Future Cougs dominate state's blue chip list

FUTURE COUGARS Marshall Lobbestael and Kevin Freitag today were picked as two of the state's four "blue chip" college football prospects by the Seattle Times in its annual rating of the top 100 high school seniors across the state. Three other WSU verbal commitments earned "red chip" status. The newspaper's assessments are based largely on interviews with college and high school coaches.

The Times defines a blue chipper as someone who is capable of Division I stardom. A red chip selection – of which the paper picked 20 -- is considered capable of starting in a major conference or starring at the Division I-AA level. And a white chip pick is thought to have the potential to play college ball.

The 6-2, 210-pound Lobbestael, the state's Class 4A Player of the Year, quarterbacked Oak Harbor to its first-ever state title this season. He passed for 34 touchdowns and 2,776 yards. His prep coach, Dave Ward, says that from the time Lobbestael started as a sophomore he knew the kid was a Pac-10-caliber quarterback. "Marshall is the best quarterback, the best leader, the best passer, the best player I've ever coached," he says. Lobbestael burst onto the cyberspace recruiting radar early in the season when he completed 18 of 22 passes and a school-record six touchdowns passes against Meadowdale.

Freitag, a 6-4, 286-pound first-team Associated Press All-State selection, led Kennedy and its high-powered ground game to the state finals. His coach, Bob Bourgette, says Freitag is farther along at this stage than one of the most celebrated linemen ever to come out of the Seattle area: former Kennedy standout, WSU first-team All-American, and Detroit Lions starter Mike Utley. Freitag was named Seamount League Offensive and Defensive Lineman of the Year. He will play center or guard at Washington State. He squats 545 pounds holds a 3.8 GPA.

The other two players in the state named blue chippers by the Times are Freitag's teammate at Kennedy, running back Nate Williams, and Auburn defensive back/quarterback Kellen Kiilsgaard. Williams is headed to Washington and Kielsgaard to Stanford.

THE FUTURE COUGARS on the Times' red chip list are defensive tackle B.J. Guerra (6-4, 300) of Moses Lake, offensive lineman Steven Ayers (6-4, 275) of Bellingham (Sehome) and fullback Logwone Mitz (6-2, 220) of Redmond.

Guerra was a first-team AP All-State pick and the 2006 Defensive Player of the Year in the 4A Columbia Basin League. The Tri-City Herald calls Guerra "the most dominating force in the Columbia Basin 4A League" and says "the soft-spoken Guerra has tormented and beat up offensive lines, garnering the attention of two, sometimes three blockers trying to keep him under wraps. And sometimes that isn't even enough." He also is a standout basketball player.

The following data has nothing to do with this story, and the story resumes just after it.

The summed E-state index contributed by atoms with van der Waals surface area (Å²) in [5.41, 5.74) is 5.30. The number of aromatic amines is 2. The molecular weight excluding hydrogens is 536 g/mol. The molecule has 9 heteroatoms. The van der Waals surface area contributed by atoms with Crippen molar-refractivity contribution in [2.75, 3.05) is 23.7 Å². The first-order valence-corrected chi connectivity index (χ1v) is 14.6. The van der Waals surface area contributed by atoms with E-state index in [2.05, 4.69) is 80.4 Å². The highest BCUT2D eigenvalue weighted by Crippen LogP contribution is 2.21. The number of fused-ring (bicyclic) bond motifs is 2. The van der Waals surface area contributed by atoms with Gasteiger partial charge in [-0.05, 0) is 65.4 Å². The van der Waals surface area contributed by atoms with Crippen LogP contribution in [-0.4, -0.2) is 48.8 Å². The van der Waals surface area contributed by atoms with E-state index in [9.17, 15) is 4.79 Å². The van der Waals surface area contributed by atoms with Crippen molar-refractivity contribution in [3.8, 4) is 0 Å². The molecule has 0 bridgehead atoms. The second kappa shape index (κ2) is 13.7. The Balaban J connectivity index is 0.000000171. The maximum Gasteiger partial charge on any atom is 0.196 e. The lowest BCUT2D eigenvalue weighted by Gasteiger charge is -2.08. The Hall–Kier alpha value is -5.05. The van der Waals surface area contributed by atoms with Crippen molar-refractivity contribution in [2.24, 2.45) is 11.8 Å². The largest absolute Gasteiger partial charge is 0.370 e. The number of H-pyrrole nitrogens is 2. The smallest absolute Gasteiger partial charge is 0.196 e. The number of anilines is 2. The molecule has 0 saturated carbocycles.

Mitz, the son of former Seattle Seahawk Alonzo Mitz, is the No. 11-rated prep fullback in the nation by Scout.com. He averaged 104 rushing yards per game in 2006 and was on track for a 1,000-yard-year before an ankle sprain shelved him late in the season. He wa named first-team all-Kingco Class 4A. He is a punishing runner who has been timed in the 40 at 4.55 seconds. He also is a league champion discus thrower.

Ayers, a first-team all-classifications All-State pick by the Seattle Times and AP Class 2A all-state choice, was a two-way star at Sehome High. Scout.com rates him No. 33 nationally among prep offensive guards. He is a favorite to win the state Class 2A state heavyweight wrestling title in 2007, and also is a standout in track and field.

Two other red chip prospects –- Bellevue safety Eric Block and Pullman athlete J.T. Levenseller -– hold scholarship offers from the Cougars but have yet to make a decision on where they'll play college ball.

AS COUGARS GO, the Times' blue chip choices over the years have panned out nicely. A year ago, linebacker Andy Mattingly of Spokane made the blue chip list and wound up playing considerably for the Cougars as true freshman this past season. Gig Harbor lineman Kenny Alfred, a 2005 blue chipper, started eight games at center for WSU in 2006 as a second-year freshman and recently was named second-team Freshman All-American by Scout.com. Cody Boyd and Jeremy Williams are other successful Cougars of recent vintage who were dubbed blue chippers.

THE TIMES' ASSESSMENT of talent is grounded in extensive interviews with high school and college coaches, and indirectly supports the belief that the rating systems of Scout.com and Rivals.com are fatally flawed. Among the drawbacks is the fact none of the people making the ratings have coached in high school or college, and that they can only realisitically secure first-hand observations of a fraction of the prospect pool.

Perhaps the biggest flaw, however, is the fact these cyber rating systems are built almost entirely on an athlete's junior season. That's why quarterback prospects Jason Munns of Kennewick and Jake Gelakoska of Mill Creek have four stars next to their names, but only are rated red chip prospects, while the late-blooming Lobbestael is considered a blue chipper but has only two stars by his name. Similarly, which the Times actually noted, Lake Washington tight end Chris Izbicki is rated by Scout as one of the top 100 overall prospects in the entire nation and the No. 4 tight end, but earned only red chip status in the state of Washington after area prep and college coaches were consulted.

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